As a nerd, I am frequently irritated by minor technical inaccuracies, like hard drive labels
and Ted Stevens
. Recently a game called Bit Boy!!
hit WiiWare, and it is GEEKING ME OUT because it perpetuates the myth that "bit" counts are related to console generations
This is easy to believe: I myself, growing up, thought that every progressive console generation had "double the bits." The NES and Master System had eight. SNES and Genesis, 16. Virtual Boy and 32X? 32 bits. And of course, the Nintendo Ultra
64. But this pattern has since disappeared, and the notion that bit widths and console generations are directly related is, in fact, total nonsense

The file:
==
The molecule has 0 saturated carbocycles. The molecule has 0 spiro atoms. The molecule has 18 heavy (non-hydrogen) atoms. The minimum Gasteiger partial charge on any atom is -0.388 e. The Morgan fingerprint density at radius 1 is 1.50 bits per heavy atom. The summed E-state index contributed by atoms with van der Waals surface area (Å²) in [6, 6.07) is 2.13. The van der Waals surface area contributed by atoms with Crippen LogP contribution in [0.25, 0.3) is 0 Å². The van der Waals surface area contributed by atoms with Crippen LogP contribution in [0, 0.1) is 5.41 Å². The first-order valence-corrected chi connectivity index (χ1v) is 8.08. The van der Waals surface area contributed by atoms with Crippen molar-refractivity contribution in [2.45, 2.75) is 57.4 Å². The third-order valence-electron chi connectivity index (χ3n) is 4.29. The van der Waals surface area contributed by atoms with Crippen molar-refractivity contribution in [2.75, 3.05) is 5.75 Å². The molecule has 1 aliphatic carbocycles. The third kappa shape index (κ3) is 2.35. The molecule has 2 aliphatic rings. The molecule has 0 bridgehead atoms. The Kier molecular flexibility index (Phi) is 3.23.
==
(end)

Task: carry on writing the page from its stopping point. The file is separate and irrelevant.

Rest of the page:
- Hold on a second! I thought a 32 bit operating system could only use about three
GB of RAM, not four! That's because address ranges in the last gigabyte are typically reserved for hardware memory mapping - when your CPU uses these addresses, it isn't looking for main memory, but other stuff like coprocessor registers or controller signal lines.
- Graphics coprocessors have bus widths too, but they refer exclusively to vector calcluations, and to communication between the GPU and VRAM. Traditionally this was just your frame buffer, but as texture calculations, shaders, and GPGPU
computing become more prevalent, this could start to be a relevant figure. You can currently buy an 896-bit graphics card
- I have never played Bit Boy!!